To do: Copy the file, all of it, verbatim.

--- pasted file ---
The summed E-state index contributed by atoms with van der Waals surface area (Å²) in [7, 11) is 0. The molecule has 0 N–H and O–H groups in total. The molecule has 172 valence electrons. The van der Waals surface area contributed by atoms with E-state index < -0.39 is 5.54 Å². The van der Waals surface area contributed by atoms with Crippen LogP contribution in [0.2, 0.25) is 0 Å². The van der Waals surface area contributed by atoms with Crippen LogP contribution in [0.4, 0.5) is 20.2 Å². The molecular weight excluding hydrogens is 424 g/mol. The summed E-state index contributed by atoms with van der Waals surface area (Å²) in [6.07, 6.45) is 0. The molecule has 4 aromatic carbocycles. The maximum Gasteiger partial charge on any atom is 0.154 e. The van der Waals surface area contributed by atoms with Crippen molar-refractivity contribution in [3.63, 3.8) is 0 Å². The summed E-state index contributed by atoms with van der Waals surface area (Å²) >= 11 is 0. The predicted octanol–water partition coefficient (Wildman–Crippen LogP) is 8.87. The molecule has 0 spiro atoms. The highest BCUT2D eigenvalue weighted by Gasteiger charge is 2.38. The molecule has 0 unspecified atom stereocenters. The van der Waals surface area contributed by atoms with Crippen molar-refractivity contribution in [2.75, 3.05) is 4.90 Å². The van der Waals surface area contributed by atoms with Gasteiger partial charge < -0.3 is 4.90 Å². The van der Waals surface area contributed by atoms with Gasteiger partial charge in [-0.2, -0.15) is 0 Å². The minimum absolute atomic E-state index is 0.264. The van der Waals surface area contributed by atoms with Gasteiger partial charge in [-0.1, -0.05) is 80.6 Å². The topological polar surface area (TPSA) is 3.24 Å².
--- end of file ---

The summed E-state index contributed by atoms with van der Waals surface area (Å²) in [7, 11) is 0. The molecule has 0 N–H and O–H groups in total. The molecule has 172 valence electrons. The van der Waals surface area contributed by atoms with E-state index < -0.39 is 5.54 Å². The van der Waals surface area contributed by atoms with Crippen LogP contribution in [0.2, 0.25) is 0 Å². The van der Waals surface area contributed by atoms with Crippen LogP contribution in [0.4, 0.5) is 20.2 Å². The molecular weight excluding hydrogens is 424 g/mol. The summed E-state index contributed by atoms with van der Waals surface area (Å²) in [6.07, 6.45) is 0. The molecule has 4 aromatic carbocycles. The maximum Gasteiger partial charge on any atom is 0.154 e. The van der Waals surface area contributed by atoms with Crippen molar-refractivity contribution in [3.63, 3.8) is 0 Å². The summed E-state index contributed by atoms with van der Waals surface area (Å²) >= 11 is 0. The predicted octanol–water partition coefficient (Wildman–Crippen LogP) is 8.87. The molecule has 0 spiro atoms. The highest BCUT2D eigenvalue weighted by Gasteiger charge is 2.38. The molecule has 0 unspecified atom stereocenters. The van der Waals surface area contributed by atoms with Crippen molar-refractivity contribution in [2.75, 3.05) is 4.90 Å². The van der Waals surface area contributed by atoms with Gasteiger partial charge < -0.3 is 4.90 Å². The van der Waals surface area contributed by atoms with Gasteiger partial charge in [-0.2, -0.15) is 0 Å². The minimum absolute atomic E-state index is 0.264. The van der Waals surface area contributed by atoms with Gasteiger partial charge in [-0.1, -0.05) is 80.6 Å². The topological polar surface area (TPSA) is 3.24 Å².